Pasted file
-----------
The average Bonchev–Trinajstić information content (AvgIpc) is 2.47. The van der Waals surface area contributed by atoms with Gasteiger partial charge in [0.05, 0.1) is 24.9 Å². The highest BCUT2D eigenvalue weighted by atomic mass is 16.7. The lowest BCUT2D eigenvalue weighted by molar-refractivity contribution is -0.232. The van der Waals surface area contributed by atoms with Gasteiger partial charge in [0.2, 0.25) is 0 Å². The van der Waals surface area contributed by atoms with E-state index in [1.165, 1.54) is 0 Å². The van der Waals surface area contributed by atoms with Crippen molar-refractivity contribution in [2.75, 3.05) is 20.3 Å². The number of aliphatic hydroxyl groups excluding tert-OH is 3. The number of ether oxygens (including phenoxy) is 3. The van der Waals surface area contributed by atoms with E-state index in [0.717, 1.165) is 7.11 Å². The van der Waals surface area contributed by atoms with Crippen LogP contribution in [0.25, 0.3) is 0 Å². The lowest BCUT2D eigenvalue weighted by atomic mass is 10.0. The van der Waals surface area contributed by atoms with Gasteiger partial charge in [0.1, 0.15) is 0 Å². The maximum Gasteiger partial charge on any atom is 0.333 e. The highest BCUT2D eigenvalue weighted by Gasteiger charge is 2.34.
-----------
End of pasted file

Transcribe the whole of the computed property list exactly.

The average Bonchev–Trinajstić information content (AvgIpc) is 2.47. The van der Waals surface area contributed by atoms with Gasteiger partial charge in [0.05, 0.1) is 24.9 Å². The highest BCUT2D eigenvalue weighted by atomic mass is 16.7. The lowest BCUT2D eigenvalue weighted by molar-refractivity contribution is -0.232. The van der Waals surface area contributed by atoms with Gasteiger partial charge in [0.2, 0.25) is 0 Å². The van der Waals surface area contributed by atoms with E-state index in [1.165, 1.54) is 0 Å². The van der Waals surface area contributed by atoms with Crippen molar-refractivity contribution in [2.75, 3.05) is 20.3 Å². The number of aliphatic hydroxyl groups excluding tert-OH is 3. The number of ether oxygens (including phenoxy) is 3. The van der Waals surface area contributed by atoms with E-state index in [0.717, 1.165) is 7.11 Å². The van der Waals surface area contributed by atoms with Crippen LogP contribution in [0.25, 0.3) is 0 Å². The lowest BCUT2D eigenvalue weighted by atomic mass is 10.0. The van der Waals surface area contributed by atoms with Gasteiger partial charge in [0.1, 0.15) is 0 Å². The maximum Gasteiger partial charge on any atom is 0.333 e. The highest BCUT2D eigenvalue weighted by Gasteiger charge is 2.34.